Joe R. East, Jr.


     I spent a majority of my Army career teaching technical courses to military and civilian personnel. Technical literature in our curricula consists of readings, presentation slides, lesson plans, and written examinations. Our goal as teachers is to develop and prepare course materials which:
  1. are accurate
  2. are designed to enhance learning
  3. follow Department of Defense and Army guidelines
  4. use correct grammar
  5. and are written at the appropriate reading level
     Writing technical material does not lend itself to writing fiction! However, English grammar is common to both writing styles and I am grateful to the Army for assigning me to a career as an educator.

     I have always been an avid reader of fiction. Reading books about adventure, science fiction, war, westerns, and mysteries was a means of temporarily escaping my teenage years of being poor, shy, and depressed. I especially remember reading, "Lost in the Barrens" by Farley Mowat.

     My favorite authors include: Alistair MacLean, James Clavell, Robert A. Heinlein, Isaac Asimov, Frank Herbert, Poul Anderson, Michael Crichton, the entire BattleTech/MechWarrior series of books, Jules Verne, Clive Cussler, Sven Hassel, and Robert Ludlum. Books written by these magnificant authors gave me inspiration to attempt writing fiction.

     Transitioning from technical writing to writing novels has not been easy. My biggest challenge was learning how to write conversations. There are no conversations in technical writing! Also, a novel is fiction; its not real! However, let me hasten to say that when you write about science fiction, incorporating accurate scientific information is critical! For example, the moon is smaller than the earth and its gravity is less. A fictional novel with a setting on the moon must incorporate factual information about differences in gravity.

     As of this date, I have two novels published, one unpublished, and a fourth is being written. These books tell stories about people in a variety of settings incorporating science fiction, war, adventure, and romance.

Base Camp Freedom


     The year is 2150. The political landscape of our world has changed greatly, especially since the middle of the twenty-first century.

     In 2090 the United States, Canada, and Mexico merged into one country for their common survival. Our new nation was named the United American Republic (UAR).

     Other nations also consolidated their governments and territories. Geopolitical consolidation was the best defense against the enormous economic, political, and military power held by mega-corporations. Smaller countries were at the mercy of these large corporations. The best example is Africa. A large African-based corporation named Transvaal bought the African continent one country at a time. Transvaal developed a winning strategy of underwriting simultaneous revolutions in several countries. After the weakened governments failed, Transvaal would establish puppet governments whose very existence was owned and controlled by Transvaalís board of directors.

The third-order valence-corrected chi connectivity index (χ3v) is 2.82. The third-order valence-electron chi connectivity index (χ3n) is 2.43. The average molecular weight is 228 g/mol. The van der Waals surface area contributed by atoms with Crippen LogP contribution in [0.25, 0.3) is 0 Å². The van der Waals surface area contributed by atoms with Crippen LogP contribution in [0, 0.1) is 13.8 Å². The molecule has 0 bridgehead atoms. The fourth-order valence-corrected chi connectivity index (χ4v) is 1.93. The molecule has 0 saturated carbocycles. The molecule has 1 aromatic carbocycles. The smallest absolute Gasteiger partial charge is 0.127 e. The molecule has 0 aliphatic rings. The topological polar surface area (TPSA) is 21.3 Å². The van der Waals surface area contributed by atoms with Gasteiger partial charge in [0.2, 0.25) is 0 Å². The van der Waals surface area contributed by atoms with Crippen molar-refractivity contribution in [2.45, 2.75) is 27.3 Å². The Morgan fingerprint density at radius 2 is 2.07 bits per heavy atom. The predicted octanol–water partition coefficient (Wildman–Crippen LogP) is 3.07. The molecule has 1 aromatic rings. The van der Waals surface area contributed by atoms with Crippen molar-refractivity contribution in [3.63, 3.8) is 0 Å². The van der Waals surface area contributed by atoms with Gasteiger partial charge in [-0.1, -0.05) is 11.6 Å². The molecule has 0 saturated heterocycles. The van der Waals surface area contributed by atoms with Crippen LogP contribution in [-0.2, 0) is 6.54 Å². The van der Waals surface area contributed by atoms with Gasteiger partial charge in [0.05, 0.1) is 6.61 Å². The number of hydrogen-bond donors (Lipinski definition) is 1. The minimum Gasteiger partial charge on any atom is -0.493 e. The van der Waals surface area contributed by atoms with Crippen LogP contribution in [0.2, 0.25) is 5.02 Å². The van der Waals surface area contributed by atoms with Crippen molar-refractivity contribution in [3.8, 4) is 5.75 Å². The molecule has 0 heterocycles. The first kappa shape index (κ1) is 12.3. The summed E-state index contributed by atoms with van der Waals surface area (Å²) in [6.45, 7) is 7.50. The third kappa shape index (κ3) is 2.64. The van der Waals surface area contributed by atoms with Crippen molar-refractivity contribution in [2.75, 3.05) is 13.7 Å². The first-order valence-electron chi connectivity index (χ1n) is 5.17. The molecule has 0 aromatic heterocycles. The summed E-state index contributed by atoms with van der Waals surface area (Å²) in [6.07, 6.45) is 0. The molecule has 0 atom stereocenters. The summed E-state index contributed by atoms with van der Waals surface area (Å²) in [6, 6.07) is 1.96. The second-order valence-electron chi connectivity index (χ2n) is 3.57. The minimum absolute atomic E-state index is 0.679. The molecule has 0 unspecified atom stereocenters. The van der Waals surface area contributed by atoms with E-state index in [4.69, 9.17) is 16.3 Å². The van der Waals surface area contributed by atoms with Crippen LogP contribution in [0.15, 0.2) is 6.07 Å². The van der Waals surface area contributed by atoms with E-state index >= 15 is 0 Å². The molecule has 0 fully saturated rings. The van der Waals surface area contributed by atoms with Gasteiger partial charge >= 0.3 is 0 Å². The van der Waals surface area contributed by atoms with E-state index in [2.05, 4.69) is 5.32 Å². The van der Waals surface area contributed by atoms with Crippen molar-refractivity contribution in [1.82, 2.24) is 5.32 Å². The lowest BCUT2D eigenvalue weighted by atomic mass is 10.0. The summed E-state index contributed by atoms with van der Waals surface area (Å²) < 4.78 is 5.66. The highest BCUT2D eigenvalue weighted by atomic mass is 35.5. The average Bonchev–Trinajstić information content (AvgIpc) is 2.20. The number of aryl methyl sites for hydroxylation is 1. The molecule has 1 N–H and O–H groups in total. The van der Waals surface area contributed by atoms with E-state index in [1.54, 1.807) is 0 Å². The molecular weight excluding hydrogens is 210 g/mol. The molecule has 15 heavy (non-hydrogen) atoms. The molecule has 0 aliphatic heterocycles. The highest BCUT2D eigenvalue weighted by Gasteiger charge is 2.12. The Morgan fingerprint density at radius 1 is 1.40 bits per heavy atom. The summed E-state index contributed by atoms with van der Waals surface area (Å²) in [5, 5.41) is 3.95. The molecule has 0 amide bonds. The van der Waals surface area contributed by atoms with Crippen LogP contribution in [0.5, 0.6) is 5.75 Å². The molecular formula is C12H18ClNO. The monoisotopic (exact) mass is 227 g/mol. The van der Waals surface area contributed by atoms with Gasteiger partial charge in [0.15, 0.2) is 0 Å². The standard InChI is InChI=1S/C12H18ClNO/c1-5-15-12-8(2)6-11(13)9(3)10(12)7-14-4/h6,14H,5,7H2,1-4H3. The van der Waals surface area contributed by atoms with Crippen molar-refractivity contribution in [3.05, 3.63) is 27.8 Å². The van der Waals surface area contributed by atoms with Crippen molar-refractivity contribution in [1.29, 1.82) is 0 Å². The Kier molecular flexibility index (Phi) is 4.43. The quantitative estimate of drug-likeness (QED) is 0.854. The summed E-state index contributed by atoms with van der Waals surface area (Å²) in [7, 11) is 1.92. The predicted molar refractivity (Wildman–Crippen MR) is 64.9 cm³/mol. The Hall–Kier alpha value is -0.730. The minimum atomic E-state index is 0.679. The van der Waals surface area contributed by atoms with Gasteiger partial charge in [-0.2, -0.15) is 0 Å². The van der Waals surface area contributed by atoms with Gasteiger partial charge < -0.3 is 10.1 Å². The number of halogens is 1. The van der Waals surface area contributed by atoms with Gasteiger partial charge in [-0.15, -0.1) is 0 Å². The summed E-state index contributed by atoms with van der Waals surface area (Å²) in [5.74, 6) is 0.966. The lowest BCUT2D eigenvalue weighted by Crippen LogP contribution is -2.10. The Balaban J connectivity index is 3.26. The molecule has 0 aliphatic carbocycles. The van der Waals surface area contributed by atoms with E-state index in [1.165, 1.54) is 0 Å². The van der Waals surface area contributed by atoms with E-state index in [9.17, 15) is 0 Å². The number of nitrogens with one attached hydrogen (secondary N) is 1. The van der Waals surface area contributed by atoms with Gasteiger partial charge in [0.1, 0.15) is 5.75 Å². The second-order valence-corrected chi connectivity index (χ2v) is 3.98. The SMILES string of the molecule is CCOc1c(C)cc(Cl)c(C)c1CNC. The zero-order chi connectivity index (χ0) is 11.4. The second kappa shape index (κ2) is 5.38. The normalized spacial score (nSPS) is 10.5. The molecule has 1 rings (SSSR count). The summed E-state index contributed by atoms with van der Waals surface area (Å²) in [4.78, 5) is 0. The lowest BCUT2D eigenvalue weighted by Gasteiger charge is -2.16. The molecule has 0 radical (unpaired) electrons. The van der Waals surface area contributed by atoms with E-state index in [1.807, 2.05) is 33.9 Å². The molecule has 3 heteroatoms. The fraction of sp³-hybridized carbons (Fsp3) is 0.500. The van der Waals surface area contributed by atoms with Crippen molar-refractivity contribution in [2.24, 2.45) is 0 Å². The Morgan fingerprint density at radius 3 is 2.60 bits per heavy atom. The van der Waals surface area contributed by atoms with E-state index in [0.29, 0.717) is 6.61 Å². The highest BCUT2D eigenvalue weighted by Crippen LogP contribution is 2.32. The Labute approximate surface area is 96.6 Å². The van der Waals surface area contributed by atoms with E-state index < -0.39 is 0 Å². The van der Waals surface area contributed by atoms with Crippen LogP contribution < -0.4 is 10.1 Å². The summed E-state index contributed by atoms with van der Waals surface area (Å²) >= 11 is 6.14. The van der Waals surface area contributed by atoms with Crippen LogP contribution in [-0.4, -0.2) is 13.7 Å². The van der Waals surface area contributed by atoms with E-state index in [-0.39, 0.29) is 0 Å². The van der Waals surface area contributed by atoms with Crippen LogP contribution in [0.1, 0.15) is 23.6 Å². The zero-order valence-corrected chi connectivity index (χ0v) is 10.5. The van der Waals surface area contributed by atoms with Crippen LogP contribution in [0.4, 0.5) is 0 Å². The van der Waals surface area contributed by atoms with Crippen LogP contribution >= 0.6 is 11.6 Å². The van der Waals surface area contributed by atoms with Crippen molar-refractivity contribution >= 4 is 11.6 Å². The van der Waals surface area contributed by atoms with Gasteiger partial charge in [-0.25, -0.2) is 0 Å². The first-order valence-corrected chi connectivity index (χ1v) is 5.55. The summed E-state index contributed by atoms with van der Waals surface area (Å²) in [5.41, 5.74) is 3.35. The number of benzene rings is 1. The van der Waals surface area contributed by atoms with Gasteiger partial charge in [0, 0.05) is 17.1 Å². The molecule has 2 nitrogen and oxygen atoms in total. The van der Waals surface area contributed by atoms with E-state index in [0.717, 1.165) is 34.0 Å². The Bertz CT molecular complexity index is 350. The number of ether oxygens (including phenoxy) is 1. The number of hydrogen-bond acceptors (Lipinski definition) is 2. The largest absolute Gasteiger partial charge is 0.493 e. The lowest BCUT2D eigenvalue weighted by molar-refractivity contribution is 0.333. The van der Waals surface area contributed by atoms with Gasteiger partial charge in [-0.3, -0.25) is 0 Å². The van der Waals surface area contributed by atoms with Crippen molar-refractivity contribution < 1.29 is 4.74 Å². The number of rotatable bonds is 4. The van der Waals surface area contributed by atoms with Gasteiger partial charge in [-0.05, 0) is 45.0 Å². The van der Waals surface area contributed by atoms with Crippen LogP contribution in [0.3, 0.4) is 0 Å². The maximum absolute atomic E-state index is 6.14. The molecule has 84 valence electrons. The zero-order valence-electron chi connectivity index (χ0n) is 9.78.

The United Nations, never a unified or credible force was incapable of stopping simultaneous national revolutions.

     Since the beginning of reliable and efficient space travel and the discovery of unlimited mineral wealth in the asteroid belt, the UAR and Transvaal have been engaged in space-based mining operations. Minerals mined in space are shipped back to Earth and sold for huge profits.

     To protect its investment, the UAR established a special unit within its military called the Space Marines. As military units go, Space Marines is a very small organization and is totally funded by UAR mining contractors. It is limited to two hundred fifty members because any military force equates to overhead and cuts into profits. Maintaining the Space Marines is like owning a very expensive insurance policyóeach year you pay a hefty premium while hoping the policy is never needed. One half of the force is deployed and the other half remains Earth side, undergoing team rebuilding, training, and taking much-deserved leave. Not surprising, turnover is high.

     The Space Marinesí sole mission is to protect the United American Republicís space station, transport, and mining operations run by UAR contractors.

     This story is about the members of a marine unit assigned to Moon Base Freedom.

Click here for a description of the main characters.

Click here to order your copy of Base Camp Freedom

Cover picture of 'Base Camp Freedom'

An Unfortunate War